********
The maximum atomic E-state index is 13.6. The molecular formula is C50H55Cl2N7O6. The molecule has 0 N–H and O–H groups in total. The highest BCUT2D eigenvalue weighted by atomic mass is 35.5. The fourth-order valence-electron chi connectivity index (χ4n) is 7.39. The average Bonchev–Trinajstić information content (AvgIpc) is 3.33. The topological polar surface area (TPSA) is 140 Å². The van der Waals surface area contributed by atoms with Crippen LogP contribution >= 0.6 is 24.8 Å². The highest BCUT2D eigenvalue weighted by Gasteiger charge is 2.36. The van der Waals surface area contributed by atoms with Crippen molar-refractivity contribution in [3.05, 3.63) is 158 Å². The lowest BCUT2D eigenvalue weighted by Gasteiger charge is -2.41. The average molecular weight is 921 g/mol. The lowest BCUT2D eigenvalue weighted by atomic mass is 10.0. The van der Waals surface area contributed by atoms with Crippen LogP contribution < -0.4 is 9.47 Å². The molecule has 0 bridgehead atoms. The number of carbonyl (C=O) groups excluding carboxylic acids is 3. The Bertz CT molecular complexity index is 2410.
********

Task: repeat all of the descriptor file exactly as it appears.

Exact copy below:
The maximum atomic E-state index is 13.6. The molecular formula is C50H55Cl2N7O6. The molecule has 0 N–H and O–H groups in total. The highest BCUT2D eigenvalue weighted by atomic mass is 35.5. The fourth-order valence-electron chi connectivity index (χ4n) is 7.39. The average Bonchev–Trinajstić information content (AvgIpc) is 3.33. The topological polar surface area (TPSA) is 140 Å². The van der Waals surface area contributed by atoms with Crippen LogP contribution >= 0.6 is 24.8 Å². The highest BCUT2D eigenvalue weighted by Gasteiger charge is 2.36. The van der Waals surface area contributed by atoms with Crippen molar-refractivity contribution in [3.05, 3.63) is 158 Å². The lowest BCUT2D eigenvalue weighted by Gasteiger charge is -2.41. The average molecular weight is 921 g/mol. The lowest BCUT2D eigenvalue weighted by atomic mass is 10.0. The van der Waals surface area contributed by atoms with Crippen LogP contribution < -0.4 is 9.47 Å². The molecule has 0 bridgehead atoms. The number of carbonyl (C=O) groups excluding carboxylic acids is 3. The Bertz CT molecular complexity index is 2410.